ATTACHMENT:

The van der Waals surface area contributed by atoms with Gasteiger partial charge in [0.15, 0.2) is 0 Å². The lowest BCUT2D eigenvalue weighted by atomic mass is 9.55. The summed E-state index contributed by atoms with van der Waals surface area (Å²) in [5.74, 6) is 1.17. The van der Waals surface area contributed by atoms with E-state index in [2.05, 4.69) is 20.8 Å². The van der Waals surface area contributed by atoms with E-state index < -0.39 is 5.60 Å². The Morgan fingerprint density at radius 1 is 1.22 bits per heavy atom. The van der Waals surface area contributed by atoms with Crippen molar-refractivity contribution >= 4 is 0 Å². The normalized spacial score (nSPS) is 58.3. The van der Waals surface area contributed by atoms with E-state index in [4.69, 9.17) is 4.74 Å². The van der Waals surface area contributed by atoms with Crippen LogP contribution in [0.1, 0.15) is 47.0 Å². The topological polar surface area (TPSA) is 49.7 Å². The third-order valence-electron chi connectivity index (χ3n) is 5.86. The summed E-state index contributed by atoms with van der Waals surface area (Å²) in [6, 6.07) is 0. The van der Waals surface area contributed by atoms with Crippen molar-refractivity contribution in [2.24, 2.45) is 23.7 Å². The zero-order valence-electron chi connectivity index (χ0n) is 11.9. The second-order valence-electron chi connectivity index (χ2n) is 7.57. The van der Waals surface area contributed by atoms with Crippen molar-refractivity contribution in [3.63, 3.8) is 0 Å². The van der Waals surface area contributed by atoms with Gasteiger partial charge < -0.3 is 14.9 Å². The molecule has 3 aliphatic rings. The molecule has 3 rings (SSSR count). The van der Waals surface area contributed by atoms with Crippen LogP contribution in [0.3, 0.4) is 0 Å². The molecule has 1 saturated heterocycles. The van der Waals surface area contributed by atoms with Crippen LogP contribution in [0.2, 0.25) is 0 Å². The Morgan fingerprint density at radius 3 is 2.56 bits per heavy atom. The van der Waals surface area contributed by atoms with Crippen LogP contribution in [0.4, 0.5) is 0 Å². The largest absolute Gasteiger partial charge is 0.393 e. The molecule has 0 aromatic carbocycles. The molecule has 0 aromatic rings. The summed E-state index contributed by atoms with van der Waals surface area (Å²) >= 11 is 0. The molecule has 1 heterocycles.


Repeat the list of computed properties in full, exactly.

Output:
The van der Waals surface area contributed by atoms with Gasteiger partial charge in [0.15, 0.2) is 0 Å². The lowest BCUT2D eigenvalue weighted by atomic mass is 9.55. The summed E-state index contributed by atoms with van der Waals surface area (Å²) in [5.74, 6) is 1.17. The van der Waals surface area contributed by atoms with E-state index in [2.05, 4.69) is 20.8 Å². The van der Waals surface area contributed by atoms with E-state index < -0.39 is 5.60 Å². The Morgan fingerprint density at radius 1 is 1.22 bits per heavy atom. The van der Waals surface area contributed by atoms with Crippen molar-refractivity contribution >= 4 is 0 Å². The normalized spacial score (nSPS) is 58.3. The van der Waals surface area contributed by atoms with E-state index in [4.69, 9.17) is 4.74 Å². The van der Waals surface area contributed by atoms with Crippen LogP contribution in [0.1, 0.15) is 47.0 Å². The topological polar surface area (TPSA) is 49.7 Å². The third-order valence-electron chi connectivity index (χ3n) is 5.86. The summed E-state index contributed by atoms with van der Waals surface area (Å²) in [6, 6.07) is 0. The van der Waals surface area contributed by atoms with Crippen molar-refractivity contribution in [2.24, 2.45) is 23.7 Å². The zero-order valence-electron chi connectivity index (χ0n) is 11.9. The second-order valence-electron chi connectivity index (χ2n) is 7.57. The van der Waals surface area contributed by atoms with Crippen molar-refractivity contribution in [3.63, 3.8) is 0 Å². The van der Waals surface area contributed by atoms with Gasteiger partial charge < -0.3 is 14.9 Å². The molecule has 3 aliphatic rings. The molecule has 3 rings (SSSR count). The van der Waals surface area contributed by atoms with Crippen LogP contribution in [0.3, 0.4) is 0 Å². The molecule has 1 saturated heterocycles. The van der Waals surface area contributed by atoms with Crippen LogP contribution in [0.2, 0.25) is 0 Å². The Morgan fingerprint density at radius 3 is 2.56 bits per heavy atom. The van der Waals surface area contributed by atoms with Crippen LogP contribution in [0.4, 0.5) is 0 Å². The largest absolute Gasteiger partial charge is 0.393 e. The molecule has 0 aromatic carbocycles. The molecule has 0 aromatic rings. The summed E-state index contributed by atoms with van der Waals surface area (Å²) >= 11 is 0. The molecule has 1 heterocycles.